Comorbidity of common mental disorders and alcohol or other substance misuse in Australian general practice

I. B. Hickie*, A. Koschera, T. A. Davenport, S. L. Naismith, E. M. Scott

*Corresponding author for this work

Research output: Contribution to journalArticlepeer-review

41 Citations (Scopus)

Abstract

Objective: To determine in patients attending general practice 1) the extent of comorbidity of mental disorders and alcohol or other substance misuse, and consequent disability; and 2) GPs' diagnosis and management of patients with comorbidity. Design and setting: Cross-sectional national audit of general practices throughout Australia in 1998-1999. Participants: 46 515 ambulatory care patients attending 386 GPs. Screening tools: Prevalence of common mental disorders - 12 items from the 34-item SPHERE self-report questionnaire and associated classification system; prevalence of alcohol or other substance misuse - two self-report screening questions, defining "probable" misuse (a positive response to both questions) and "possible" misuse (a positive response to one of the questions); disability - four items from the Brief Disability Questionnaire, and self-reported "days out of role" and "days in bed" in the past month; and rates of psychological diagnosis, treatment and referral by GPs, and GPs' rating of patients' psychological risk. Main outcome measures: Comorbidity of mental disorders and alcohol or other substance misuse; disability; and correlation with GPs' diagnosis and management. Results: The screening questions revealed possible alcohol or other substance misuse in 11% of patients (5171/46515), an probable misuse in an additional 8% of patients (3593/46515). Comorbidity of mental disorders and substance misuse occurred in 12% (5672/46515) of patients. Patients with comorbidity (compared with those with alcohol or other substance misuse alone) were: more disabled - mean "days out of role in the last month", 8.4 (95% CI, 7.7-9.1) v 3.6 (95% CI, 2.9-4.3); at greater psychological risk (as rated by GPs) - 22% v 7%, respectively; more frequently given psychological diagnoses by GPs - 51% v 21%; more frequently treated for a psychological condition by GPs - 47% v 17%; and more frequently referred to mental health specialists by GPs - 9% v 2%. Conclusion: Comorbidity of mental disorders and alcohol or other substance misuse is common in patients attending general practice, and results in considerable disability. Such patients receive inadequate attention (diagnosis and management) from GPs. GPs identifying one of these two types of behaviour disorder in a patient should ascertain whether the other type is also present.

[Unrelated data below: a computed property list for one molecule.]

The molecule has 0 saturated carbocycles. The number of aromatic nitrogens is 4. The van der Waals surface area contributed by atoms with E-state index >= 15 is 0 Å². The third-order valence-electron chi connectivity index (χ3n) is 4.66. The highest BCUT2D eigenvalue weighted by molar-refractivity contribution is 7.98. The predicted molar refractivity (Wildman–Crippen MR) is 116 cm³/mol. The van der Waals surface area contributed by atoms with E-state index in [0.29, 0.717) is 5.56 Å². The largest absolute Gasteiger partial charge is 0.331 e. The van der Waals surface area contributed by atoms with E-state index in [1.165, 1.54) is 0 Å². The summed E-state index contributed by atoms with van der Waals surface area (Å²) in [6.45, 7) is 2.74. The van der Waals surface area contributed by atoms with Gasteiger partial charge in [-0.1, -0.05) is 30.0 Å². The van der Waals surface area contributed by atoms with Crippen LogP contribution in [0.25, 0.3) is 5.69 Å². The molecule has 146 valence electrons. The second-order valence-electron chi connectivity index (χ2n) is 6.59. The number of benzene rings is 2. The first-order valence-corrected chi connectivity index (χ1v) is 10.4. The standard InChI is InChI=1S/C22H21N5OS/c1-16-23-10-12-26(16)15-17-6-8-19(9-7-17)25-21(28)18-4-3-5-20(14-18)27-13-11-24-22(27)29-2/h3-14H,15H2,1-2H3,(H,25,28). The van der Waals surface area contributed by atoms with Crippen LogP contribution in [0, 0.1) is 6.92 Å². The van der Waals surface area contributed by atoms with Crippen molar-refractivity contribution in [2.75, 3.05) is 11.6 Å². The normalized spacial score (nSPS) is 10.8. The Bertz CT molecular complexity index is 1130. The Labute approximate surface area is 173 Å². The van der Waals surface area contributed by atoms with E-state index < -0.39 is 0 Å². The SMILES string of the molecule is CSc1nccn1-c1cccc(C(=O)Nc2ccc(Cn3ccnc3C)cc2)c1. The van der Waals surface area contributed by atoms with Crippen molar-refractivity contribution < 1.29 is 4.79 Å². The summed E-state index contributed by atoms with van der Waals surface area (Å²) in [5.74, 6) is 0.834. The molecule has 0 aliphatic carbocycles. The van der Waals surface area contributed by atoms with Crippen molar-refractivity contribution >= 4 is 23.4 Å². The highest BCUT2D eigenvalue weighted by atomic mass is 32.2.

Original languageEnglish
Pages (from-to)S31-S36
Number of pages6
JournalMedical Journal of Australia
Volume175
Issue numberSUPPL.
Publication statusPublished - 16 Jul 2001
Externally publishedYes

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